Immunotherapy can cure many cancers, but it does sometimes come with side effects.
hen Diane Legg began seeing black specks in her right eye, she went to an ophthalmologist near her home in Amesbury, Massachusetts. He said she had a torn retina and needed laser surgery.
Legg’s oncologist was skeptical. He was worried that Legg had eye inflammation, called uveitis, that was caused by an immunotherapy drug she had been on for advanced lung cancer. If so, Legg needed to get a far different treatment – and quickly – to avoid vision problems or blindness.
Yet the eye doctor, sure of his diagnosis, performed the laser surgery. A few days later, when specks appeared in Legg’s left eye, it was clear she had uveitis, not a torn retina. When Legg finally got what she needed, steroid eye drops, the inflammation faded – but the specks remain, two years later. “It’s like I have a dirty lens,” she says. Her problem might have been reduced with correct, prompt treatment.
Legg, 55, is one of a growing number of wary veterans of powerful new medications that are revolutionizing cancer treatment. Her therapy knocked back her cancer, and she’s glad she got it. But the drug also gave her “almost every ‘itis’ you can get,” she said: arthritis-like joint pain, lung inflammation called pneumonitis and liver inflammation that bordered on hepatitis, in addition to the uveitis. She warns patients that highly touted immunotherapy treatments have downsides as well as benefits and to watch for complications, because “not all doctors know all the side effects.”
Called checkpoint inhibitors, the new therapies offer a tantalizing chance for survival for patients with advanced melanoma and hard-to-treat cancers of the bladder, kidney and lung. But the treatments, designed to unleash the immune system to attack malignancies, also can spur an assault on healthy organs, causing varied and bizarre side effects ranging from minor rashes and fevers to diabetes and deadly heart problems.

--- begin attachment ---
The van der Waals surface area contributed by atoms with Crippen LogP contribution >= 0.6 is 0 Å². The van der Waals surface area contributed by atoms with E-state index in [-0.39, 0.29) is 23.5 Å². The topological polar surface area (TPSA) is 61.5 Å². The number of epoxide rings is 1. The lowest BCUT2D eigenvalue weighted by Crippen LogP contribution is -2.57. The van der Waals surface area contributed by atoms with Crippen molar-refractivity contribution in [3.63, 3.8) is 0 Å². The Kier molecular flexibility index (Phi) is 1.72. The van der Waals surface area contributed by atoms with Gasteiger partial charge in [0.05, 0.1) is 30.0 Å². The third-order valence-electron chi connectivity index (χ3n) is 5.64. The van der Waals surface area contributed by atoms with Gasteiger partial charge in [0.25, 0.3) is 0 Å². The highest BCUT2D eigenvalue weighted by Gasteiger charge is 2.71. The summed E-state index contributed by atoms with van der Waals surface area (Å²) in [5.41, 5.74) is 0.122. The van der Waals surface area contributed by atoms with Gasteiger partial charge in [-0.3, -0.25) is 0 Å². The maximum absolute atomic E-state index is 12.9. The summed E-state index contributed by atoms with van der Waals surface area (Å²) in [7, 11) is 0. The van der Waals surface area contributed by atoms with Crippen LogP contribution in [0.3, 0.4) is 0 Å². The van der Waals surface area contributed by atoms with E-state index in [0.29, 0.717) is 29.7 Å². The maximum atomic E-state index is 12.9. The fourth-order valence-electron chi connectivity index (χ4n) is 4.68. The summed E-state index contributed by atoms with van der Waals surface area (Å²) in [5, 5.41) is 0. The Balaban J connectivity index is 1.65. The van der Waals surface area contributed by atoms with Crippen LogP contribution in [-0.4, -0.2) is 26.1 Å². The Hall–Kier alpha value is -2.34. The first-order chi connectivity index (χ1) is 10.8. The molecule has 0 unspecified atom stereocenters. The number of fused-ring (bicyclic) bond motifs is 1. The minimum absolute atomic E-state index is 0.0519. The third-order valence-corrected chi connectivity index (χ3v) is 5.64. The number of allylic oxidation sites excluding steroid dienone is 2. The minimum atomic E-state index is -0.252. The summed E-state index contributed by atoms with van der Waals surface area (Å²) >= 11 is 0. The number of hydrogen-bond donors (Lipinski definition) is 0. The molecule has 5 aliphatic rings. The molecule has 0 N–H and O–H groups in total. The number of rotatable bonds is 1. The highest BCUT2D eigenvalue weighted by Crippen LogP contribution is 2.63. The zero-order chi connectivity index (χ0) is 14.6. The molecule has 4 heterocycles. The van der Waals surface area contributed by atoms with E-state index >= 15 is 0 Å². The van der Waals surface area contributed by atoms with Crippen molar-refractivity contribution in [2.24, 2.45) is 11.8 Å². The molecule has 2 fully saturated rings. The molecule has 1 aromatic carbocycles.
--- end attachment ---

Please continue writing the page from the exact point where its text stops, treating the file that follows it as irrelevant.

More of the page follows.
Many doctors are not up to speed on how to spot and handle an immune system revved up by immunotherapy, with symptoms that can mimic those ofthe flu, infections or even food poisoning. That lack of awareness can be dangerous, given that quick intervention is the key to preventing serious damage.
“Immunotherapy has a completely different side-effect profile than chemotherapy, and that has caught some physicians off guard,” said Drew Pardoll, director of the Bloomberg-Kimmel Institute for Cancer Immunotherapy at Johns Hopkins University. Doctors – including emergency-room physicians, dermatologists and gastroenterologists – “need to go back to school” to learn about immunotherapy, he says.
One expert said a patient who had an immunotherapy-caused rash was diagnosed in the emergency room with a skin infection and given an antibiotic, which was useless. Another said ER doctors sometimes tell patients with diarrhea to take medications such as Imodium when steroids might be needed to calm the immune system.